Archive for the ‘Boats’ Category

Keith Black Hemi Engines

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A Hemi powered race boat gets respect. If it is a Keith Black Hemi engine race boat an entirely higher level of respect is given to the racer. In Hydroplanes and quarter mile race boats, a Keith Black Hemi is considered a top contender.

Keith’s first marine Chrysler V-8 Hemi was built in 1956. Black built this, his first Hemi, for his team of Black, Hallett and Greer for their 7 Litre Hydroplane. That boat, SEVEN GRAND, set a competition record of 86.455 MPH. Black’s Hemi made 375 Hp running alcohol through its fuel injection system.

Chrysler Corporation wanted to get more marine business for their Hemi engines. They made Keith Black the man to develop their marine Hemi. Black also made the engines for the Unlimited Hydroplane Miss Chrysler Crew.

Hydroplane Seven Grand

Hydroplane Seven Grand

He used two blown 426 Chrysler Hemi engines in the  Miss Chrysler Crew. Note, two Chryslers are only 852 cubic inches in displacement, against the 1700 cubes of the converted aircraft engines, used at this time frame in the Unlimited Hydroplane boats.

Miss Chrysler Crew Hydroplane

Miss Chrysler Crew Hydroplane

The Miss Chrysler Crew Hydroplane was a 40 % bigger version of the Miss Crazy Thing Hydro, which had one Hemi engine. Both boats were designed by Henry Lauterbach then of Portsmouth, Virginia. Henry designed a 29’ 2” long hull with a beam of 11’ 10”. Most other hydros were longer, up to 35’ in length.  U-77, her racing number, was also lighter by about 1,000 lbs. She also had a non-trip chine on the inside of the sponson. This allowed her to slide more in the turns. The engines and their Casale gearbox weighted in by about 300 lbs lighter, compared to an WW II aircraft engine and its gearbox. U-77, Miss Chrysler Crew won the UIM World Championship Regatta in 1967.

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With this inside track relationship at Chrysler, Black expanded into quarter mile drag boats and cars. The GREER-BLACK-PRUDHOMME  quarter mile land dragster in the early 1960s had a 236 wins to 7 losses. Greer, a successful machinist, and Black, the premier drag boat engine builder, proved the perfect match for PRUDHOMME to the young Van Nuys, Calif. driver.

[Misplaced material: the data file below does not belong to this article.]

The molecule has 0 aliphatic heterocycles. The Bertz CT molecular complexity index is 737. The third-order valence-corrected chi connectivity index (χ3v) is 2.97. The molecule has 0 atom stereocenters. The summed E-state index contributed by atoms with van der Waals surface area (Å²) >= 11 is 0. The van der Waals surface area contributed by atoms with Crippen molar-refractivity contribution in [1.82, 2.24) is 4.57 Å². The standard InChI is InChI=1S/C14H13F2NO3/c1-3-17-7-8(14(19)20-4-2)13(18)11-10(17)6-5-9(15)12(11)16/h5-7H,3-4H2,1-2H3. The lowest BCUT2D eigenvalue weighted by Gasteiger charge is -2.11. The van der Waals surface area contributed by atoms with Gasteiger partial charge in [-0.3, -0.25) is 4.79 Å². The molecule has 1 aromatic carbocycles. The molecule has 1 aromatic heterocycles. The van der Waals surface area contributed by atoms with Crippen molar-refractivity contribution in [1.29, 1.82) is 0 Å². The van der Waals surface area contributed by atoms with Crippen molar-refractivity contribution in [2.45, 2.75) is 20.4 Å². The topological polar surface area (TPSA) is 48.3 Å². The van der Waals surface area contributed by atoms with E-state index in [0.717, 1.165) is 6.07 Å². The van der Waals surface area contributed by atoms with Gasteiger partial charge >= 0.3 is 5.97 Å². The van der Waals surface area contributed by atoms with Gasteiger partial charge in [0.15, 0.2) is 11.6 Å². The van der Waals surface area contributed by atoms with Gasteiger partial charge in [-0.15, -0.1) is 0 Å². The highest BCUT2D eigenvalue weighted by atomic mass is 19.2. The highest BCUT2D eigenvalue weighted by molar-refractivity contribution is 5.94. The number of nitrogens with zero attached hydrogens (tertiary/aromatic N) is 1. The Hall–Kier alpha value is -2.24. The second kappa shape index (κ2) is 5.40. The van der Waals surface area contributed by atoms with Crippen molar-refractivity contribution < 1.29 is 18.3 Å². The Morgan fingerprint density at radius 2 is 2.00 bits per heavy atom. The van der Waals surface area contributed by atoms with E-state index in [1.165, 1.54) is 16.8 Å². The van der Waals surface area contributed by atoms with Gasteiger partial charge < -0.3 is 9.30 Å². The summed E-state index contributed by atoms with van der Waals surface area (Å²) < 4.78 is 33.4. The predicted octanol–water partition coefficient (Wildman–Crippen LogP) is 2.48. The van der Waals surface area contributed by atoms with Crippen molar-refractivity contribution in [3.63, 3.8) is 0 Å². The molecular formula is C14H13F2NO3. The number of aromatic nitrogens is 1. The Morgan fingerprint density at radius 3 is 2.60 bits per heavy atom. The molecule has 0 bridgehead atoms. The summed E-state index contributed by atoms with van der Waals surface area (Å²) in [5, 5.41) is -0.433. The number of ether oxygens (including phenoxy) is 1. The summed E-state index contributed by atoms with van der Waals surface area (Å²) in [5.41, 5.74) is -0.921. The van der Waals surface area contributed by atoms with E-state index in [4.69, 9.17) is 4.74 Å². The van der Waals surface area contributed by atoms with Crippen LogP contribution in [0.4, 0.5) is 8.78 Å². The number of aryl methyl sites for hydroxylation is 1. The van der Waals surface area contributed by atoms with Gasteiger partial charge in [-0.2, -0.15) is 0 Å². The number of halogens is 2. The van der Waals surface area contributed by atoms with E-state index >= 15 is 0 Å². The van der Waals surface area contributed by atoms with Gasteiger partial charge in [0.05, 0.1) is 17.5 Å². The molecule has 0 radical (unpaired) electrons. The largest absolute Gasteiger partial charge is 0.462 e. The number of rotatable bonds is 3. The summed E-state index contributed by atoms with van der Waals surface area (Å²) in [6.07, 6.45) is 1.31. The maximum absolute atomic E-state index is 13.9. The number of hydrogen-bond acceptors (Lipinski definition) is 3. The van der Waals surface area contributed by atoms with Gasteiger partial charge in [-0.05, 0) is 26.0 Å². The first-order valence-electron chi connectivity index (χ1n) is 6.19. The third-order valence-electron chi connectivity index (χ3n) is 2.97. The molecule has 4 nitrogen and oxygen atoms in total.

Drag Boat w/ Black under a hat

Drag Boat w/ Black under a hat

 

Regal Marine / Volvo Forward Drive / save $35,000

regal forward

Wakesurfing will be the talked about tow boat sport next summer. Perhaps the right boats is one with a Volvo-Penta Forward Drive or spend about the $35,000 more in my headline above and get a Inboard Ski Boat. Both put the prop under the boat. There it is safely, far away from the water sports participants.

 

Seabuddy hopes that a boat buyer, when his family begs for a good Wake Surfing Powerboat for 2016, gets them to sea trial both a Volvo Forward Drive Boat and a Inboard Wake Surfing Boat. Should Dad say that the Volvo powered boat saves enough of the family fortunes that an extra new car can be purchased?

 

Here, I match the Regal Marine 2100 RX Surf Edition with a Volvo-Penta Forward Drive for a 50 MPH package, which makes it a faster boat than the inboard. Plus, instead of the engine/transmission, shafting, prop, strut and other underwater hardware from many sources, like the inboard does, all of this driveline comes from a single source (all from Volvo).

 

OF course, the $35,000 is a number I picked and until two boats are priced head to head, the difference is just a estimate.

 

Wake Surfing is done at 10-12 mph and surfing right behind the boat, riding the wave created by the boat’s wake.You only use a ski rope to be pulled up to this speed, then it’s a surfing ride only on the boat’s wake. No bindings on your board, no rope to pull, so one can do this for hours.

 

The Volvo Forward Drive is essential to make the right wake and do so safely or you need to get an inboard ski boat. The Volvo puts the props far forward under the hull, about 26’ compared to most outdrives. That is a big difference. Plus, Volvo makes the props “Pull” the boat, not “push” as with other drive trains. This matches up with a IPS Volvo system that has been out for years now. The exhaust does go back, under the water with the Cat cleaned up exhaust going into the wake. In the Regal this model also has an extended swim platform. Anyone in the water around the stern is well away from the props.